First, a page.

Jan. 28th 2013
Imagine living in a city where the streets were never quiet, the roads walked on were mud, and Shakespeare plays were watched as a leisure time activity; this city was Elizabethan London. In London, the streets smelled repulsive and everything was crammed together. Though the living conditions in London would raise eyebrows today, it was one of the prized jewels of Europe. London was the center of literacy and theatre during the English Renaissance. The overcrowded city which had been plagued with disease was becoming the center of importance in the Elizabethan era. Though London contained many hygiene problems, it was the epicenter of Britain and considered the most important city of the western world in the Elizabethan era. London’s economy, population, and religion made it one of the most important cities of the western world at the time. London was so crowded during this age, that Queen Elizabeth had issued a proclamation banning construction of any new house within three miles of the city’s gates (Dersin 31). Even with numerous restrictions, the city still thrived and its population soared. The English economy on the other hand grew even more rapidly; agriculture prospered because of the significant increase in demand for food, and London became the leading center of the wool cloth trade (City of London). Much of England prosperity at the time was due to the fact that London was becoming one of the most important cities in the world. While London’s economy did prosper, the people still struggled; many citizens of London in the earlier Elizabethan years were destitute. Plague after plague struck London, causing theatres to be shut down, due to the large crowds they gathered. One thing that never closed was church which was considered to heal the plagues. Religious belief caused much friction, mainly between Protestants and Catholics. The Reformation had a big impact in London; it...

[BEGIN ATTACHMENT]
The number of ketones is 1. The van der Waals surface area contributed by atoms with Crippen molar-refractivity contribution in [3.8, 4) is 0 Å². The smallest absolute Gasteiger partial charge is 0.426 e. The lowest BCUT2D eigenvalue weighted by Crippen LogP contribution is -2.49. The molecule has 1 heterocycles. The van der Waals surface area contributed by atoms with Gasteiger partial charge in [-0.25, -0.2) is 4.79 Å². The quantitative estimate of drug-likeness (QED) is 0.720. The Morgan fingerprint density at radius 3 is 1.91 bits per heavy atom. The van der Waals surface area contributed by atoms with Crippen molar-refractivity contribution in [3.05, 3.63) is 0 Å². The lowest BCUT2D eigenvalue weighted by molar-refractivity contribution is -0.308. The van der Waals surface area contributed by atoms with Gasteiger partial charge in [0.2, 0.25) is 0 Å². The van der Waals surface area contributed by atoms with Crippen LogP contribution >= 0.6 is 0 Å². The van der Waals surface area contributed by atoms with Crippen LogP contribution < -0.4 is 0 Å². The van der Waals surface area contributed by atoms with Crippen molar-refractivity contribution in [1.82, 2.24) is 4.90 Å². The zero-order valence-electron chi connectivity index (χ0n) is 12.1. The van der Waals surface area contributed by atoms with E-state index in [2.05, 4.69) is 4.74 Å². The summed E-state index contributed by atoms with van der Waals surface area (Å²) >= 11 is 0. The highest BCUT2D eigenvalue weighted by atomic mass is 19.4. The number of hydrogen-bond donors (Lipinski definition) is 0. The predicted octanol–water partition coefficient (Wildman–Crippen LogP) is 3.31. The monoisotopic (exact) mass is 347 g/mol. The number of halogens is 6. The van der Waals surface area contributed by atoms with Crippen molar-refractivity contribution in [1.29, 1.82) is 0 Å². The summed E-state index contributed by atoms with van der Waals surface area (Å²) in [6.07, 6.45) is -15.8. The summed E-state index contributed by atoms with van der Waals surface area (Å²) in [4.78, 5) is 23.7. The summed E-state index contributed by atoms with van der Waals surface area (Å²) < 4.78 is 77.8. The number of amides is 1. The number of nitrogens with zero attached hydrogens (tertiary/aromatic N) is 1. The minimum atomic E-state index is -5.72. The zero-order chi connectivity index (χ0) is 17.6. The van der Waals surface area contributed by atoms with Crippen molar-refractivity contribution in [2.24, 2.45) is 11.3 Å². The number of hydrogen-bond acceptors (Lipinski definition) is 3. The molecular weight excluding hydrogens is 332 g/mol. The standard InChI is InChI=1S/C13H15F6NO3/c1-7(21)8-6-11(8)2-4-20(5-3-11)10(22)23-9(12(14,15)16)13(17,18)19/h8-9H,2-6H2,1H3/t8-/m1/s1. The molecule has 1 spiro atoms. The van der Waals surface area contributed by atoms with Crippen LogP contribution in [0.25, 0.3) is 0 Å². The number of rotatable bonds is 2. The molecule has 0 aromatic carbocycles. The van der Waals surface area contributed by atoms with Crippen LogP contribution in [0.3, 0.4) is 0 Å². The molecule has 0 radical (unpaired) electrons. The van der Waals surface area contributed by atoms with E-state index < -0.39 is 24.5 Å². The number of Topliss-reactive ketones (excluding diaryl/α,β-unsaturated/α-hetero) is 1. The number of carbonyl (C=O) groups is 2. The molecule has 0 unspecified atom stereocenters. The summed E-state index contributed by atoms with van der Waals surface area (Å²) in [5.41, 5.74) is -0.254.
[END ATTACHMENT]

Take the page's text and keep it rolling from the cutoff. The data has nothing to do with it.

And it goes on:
Please join StudyMode to read the full document